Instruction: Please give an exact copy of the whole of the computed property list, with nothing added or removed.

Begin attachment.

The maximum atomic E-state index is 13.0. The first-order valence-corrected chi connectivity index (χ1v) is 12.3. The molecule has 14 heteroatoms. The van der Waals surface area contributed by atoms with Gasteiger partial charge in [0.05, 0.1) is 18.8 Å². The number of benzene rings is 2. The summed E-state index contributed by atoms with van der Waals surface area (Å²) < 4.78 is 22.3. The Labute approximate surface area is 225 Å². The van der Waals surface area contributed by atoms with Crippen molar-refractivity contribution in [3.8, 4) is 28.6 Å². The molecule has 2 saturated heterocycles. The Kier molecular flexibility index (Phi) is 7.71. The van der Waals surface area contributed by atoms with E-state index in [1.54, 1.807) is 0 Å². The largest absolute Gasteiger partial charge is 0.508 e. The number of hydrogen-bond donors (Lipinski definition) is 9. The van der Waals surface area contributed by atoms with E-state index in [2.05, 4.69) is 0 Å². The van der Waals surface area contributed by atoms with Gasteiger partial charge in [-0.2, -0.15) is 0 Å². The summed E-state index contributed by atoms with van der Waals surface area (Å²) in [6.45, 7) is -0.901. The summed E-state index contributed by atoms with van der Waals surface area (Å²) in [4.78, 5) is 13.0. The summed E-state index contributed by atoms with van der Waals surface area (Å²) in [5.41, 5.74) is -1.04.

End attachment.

The maximum atomic E-state index is 13.0. The first-order valence-corrected chi connectivity index (χ1v) is 12.3. The molecule has 14 heteroatoms. The van der Waals surface area contributed by atoms with Gasteiger partial charge in [0.05, 0.1) is 18.8 Å². The number of benzene rings is 2. The summed E-state index contributed by atoms with van der Waals surface area (Å²) < 4.78 is 22.3. The Labute approximate surface area is 225 Å². The van der Waals surface area contributed by atoms with Crippen molar-refractivity contribution in [3.8, 4) is 28.6 Å². The molecule has 2 saturated heterocycles. The Kier molecular flexibility index (Phi) is 7.71. The van der Waals surface area contributed by atoms with E-state index in [1.54, 1.807) is 0 Å². The largest absolute Gasteiger partial charge is 0.508 e. The number of hydrogen-bond donors (Lipinski definition) is 9. The van der Waals surface area contributed by atoms with E-state index in [2.05, 4.69) is 0 Å². The van der Waals surface area contributed by atoms with Gasteiger partial charge in [-0.2, -0.15) is 0 Å². The summed E-state index contributed by atoms with van der Waals surface area (Å²) in [6.45, 7) is -0.901. The summed E-state index contributed by atoms with van der Waals surface area (Å²) in [4.78, 5) is 13.0. The summed E-state index contributed by atoms with van der Waals surface area (Å²) in [5.41, 5.74) is -1.04.